Why did Harold Godwineson go to Normandy?

by Helen Hollick

In 1063/4 Earl Harold of Wessex took ship and ended up in Normandy.
On board he had hounds, hawks - gifts obviously.

For some reason he ended up as a prisoner to Guy de Ponthieu- who was then forced to submit to Duke William who apologised profusely to Harold and his men.

Harold then spent several months in Normandy - even going on campaign with William.
But then, he was forced to swear an oath - stating he would support William's claim to the English throne.

We know these events happened because they are in the Bayeux Tapestry.

But we do not know why Harold went to Normandy.

Was he heading elsewhere?
Was his ship blown off course by a storm?
Had he merely set out on a fishing trip?

OR

and this I firmly believe - was he intending to go to Normandy to plead for the release of his brother Wulfnoth and cousin Hakon who had been held hostage since 1052?

One other fact that we do know. Harold returned to England with Hakon.


Over to you.
What do you think?

6 comments:

  1. Didn't know about the hostages...

    It kind of makes sense...

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  2. It is probably a little known fact that Harold's younger brother and nephew had been taken to Normandy, probably by Robert de Jumieges when he fled Englad after the return of his arch enemy Godwin from an enforced exile with which Robert had more than a small hand in. Prior to his going, Godwin had to give Edward hostages and they may have been placed in the care of the Archbishop de Jumieges. Robert may have taken the boys to ensure his own safe passage, or plainly out of spite or may have used them to promote Edward's offer to have the Duke of Normandy made his heir. According to one source there were reports of a sword and a ring said to have accompanied them from Edward as gifts for William as surety of his good intentions. Faced with the evidnec of the boys existence in normandy, it makes sense, therefore, to believe that Harold, having had a recent prick of conscience perhaps, went to normandy, against the wishes of Edward (see Andrew Bridgeford's interpretation of the Bayeux tapestry) who knew nothing good would come from it, to secure the release of his brother and nephew. william used the visit to his own ends, taking advantage of Harold's vulnerability to ensure he pledged an oath under duress to him that he would support his claim when the time came. Helen has it spot on in her novel Harold the King and the evidence backs this up.

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  3. On this issue, it's very much worth taking a look at this article via Medievalists net which deals with this topic in an intriguing way. (BTW, I tried to post this last night but it seems to have disappeared into the ether).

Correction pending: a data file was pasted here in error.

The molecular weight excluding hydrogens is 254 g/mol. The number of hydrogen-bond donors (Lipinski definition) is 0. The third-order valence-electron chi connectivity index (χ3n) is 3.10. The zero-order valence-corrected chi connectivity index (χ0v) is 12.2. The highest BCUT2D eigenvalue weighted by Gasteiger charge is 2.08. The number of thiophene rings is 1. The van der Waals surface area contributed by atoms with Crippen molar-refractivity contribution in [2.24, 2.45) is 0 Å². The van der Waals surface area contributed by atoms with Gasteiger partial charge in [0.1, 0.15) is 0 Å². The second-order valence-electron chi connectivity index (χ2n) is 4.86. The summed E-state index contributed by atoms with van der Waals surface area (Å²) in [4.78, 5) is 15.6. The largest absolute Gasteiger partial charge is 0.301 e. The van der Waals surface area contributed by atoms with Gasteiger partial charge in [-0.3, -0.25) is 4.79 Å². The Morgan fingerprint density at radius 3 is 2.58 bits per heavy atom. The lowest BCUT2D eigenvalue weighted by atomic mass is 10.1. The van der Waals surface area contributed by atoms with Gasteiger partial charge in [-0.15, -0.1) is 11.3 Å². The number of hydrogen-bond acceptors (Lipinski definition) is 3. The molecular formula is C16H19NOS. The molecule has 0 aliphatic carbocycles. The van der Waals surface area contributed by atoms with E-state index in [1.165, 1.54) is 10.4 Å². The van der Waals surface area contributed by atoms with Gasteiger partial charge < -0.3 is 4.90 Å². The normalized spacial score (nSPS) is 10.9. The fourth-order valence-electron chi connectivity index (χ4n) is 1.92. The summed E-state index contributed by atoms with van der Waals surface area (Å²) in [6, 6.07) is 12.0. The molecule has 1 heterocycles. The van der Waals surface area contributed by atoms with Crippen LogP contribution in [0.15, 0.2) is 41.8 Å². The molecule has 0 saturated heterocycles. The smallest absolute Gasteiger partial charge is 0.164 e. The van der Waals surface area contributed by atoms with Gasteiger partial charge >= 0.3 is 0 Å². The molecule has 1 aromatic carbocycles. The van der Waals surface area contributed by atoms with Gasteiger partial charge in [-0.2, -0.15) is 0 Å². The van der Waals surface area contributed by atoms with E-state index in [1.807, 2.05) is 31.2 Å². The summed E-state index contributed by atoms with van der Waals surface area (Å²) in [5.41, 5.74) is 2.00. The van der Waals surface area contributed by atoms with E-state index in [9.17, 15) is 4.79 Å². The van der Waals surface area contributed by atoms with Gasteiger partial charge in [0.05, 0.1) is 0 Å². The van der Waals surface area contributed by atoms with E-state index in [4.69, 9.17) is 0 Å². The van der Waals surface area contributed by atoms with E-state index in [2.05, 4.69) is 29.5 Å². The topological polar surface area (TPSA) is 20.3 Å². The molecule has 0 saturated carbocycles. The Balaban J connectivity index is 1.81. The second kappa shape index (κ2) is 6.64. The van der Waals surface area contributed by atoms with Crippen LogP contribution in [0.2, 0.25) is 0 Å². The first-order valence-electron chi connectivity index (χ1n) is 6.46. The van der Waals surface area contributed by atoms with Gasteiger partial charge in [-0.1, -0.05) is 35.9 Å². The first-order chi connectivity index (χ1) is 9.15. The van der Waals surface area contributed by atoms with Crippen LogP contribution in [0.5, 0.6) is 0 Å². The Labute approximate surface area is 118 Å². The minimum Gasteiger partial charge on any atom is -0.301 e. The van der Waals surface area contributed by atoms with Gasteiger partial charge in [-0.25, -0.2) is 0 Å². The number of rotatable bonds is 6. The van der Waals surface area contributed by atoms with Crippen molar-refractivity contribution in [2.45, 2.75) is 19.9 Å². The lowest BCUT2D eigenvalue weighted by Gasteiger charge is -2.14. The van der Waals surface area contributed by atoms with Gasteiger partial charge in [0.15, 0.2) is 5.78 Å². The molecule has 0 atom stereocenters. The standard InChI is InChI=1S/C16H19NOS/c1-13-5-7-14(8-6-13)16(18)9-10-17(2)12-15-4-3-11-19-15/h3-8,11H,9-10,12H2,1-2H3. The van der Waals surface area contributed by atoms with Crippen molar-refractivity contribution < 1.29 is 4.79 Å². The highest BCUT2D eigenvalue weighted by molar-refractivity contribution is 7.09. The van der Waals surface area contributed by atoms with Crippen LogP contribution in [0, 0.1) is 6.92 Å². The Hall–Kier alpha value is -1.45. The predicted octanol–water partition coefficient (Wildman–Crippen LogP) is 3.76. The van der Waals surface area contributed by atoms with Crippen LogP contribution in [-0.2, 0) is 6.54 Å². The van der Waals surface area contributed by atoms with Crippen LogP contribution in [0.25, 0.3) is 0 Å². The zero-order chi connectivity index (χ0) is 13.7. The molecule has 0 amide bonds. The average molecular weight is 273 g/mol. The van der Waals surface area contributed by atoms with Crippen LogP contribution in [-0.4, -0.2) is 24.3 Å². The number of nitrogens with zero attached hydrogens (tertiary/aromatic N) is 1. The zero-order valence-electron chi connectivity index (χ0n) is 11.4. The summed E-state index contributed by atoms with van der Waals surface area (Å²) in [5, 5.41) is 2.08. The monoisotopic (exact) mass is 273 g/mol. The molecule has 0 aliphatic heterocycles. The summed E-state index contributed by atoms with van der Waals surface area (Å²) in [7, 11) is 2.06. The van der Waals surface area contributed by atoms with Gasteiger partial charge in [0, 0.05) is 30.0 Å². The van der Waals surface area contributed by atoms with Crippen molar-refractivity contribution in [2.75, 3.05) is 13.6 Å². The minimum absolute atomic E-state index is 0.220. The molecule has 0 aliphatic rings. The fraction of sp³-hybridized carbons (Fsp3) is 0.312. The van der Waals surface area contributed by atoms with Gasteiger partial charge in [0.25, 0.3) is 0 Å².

http://www.medievalists.net/files/09012330.pdf

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  4. Thanks for the link RichP - got your comment eventually - thanks for contributing as well Paula & Alfie. Spread the word about this debate blog!

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  5. Interesting. I had always thought that it was a state visit to William on a mission from Edward to offer him the crown. I knew he became William's prisoner and had to basically bargain for freedom by swearing of some relics that William would be king. I had not realised that he was captured more or less by accident. That is new info. I take it that I am right that Harold and William hunted and even campaign together in Brittany? The Bayeux Tapestry has images of that.

    Well, I have your book Helen and so I imagine I will learn much in time!

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  6. Norman Propaganda Richard. Think about it.
    Who said he was on a mission to offer the crown? The Normans

    Why on earth would Harold have agreed to the idea?

    1. He was effectively running the country - why would he willingly agree to be pushed aside?

    2. The legitimate aethling was Edgar. When Harold went to Normamdy, Edward was in perfect health. Had Edward lived a couple more years, Edgar would have been of a suitable age to be crowned.

    4. England (and especially the Godwins) had no love for Normandy. Back in 1051/2 the Normans had almost caused civil war in England - and all the other earls eventually sided with Godwine, figuring he was better to support rather than the Normans.

    That Harold would willing give England away is nonsense.
    There is no record in the AS chronicles that Edward offered the crown, and anyway, it wasn't up to him, the Witan would have decided. Where are the records to show they were OK with this?


    It makes more sense to assume Harold went to get the hostages back.

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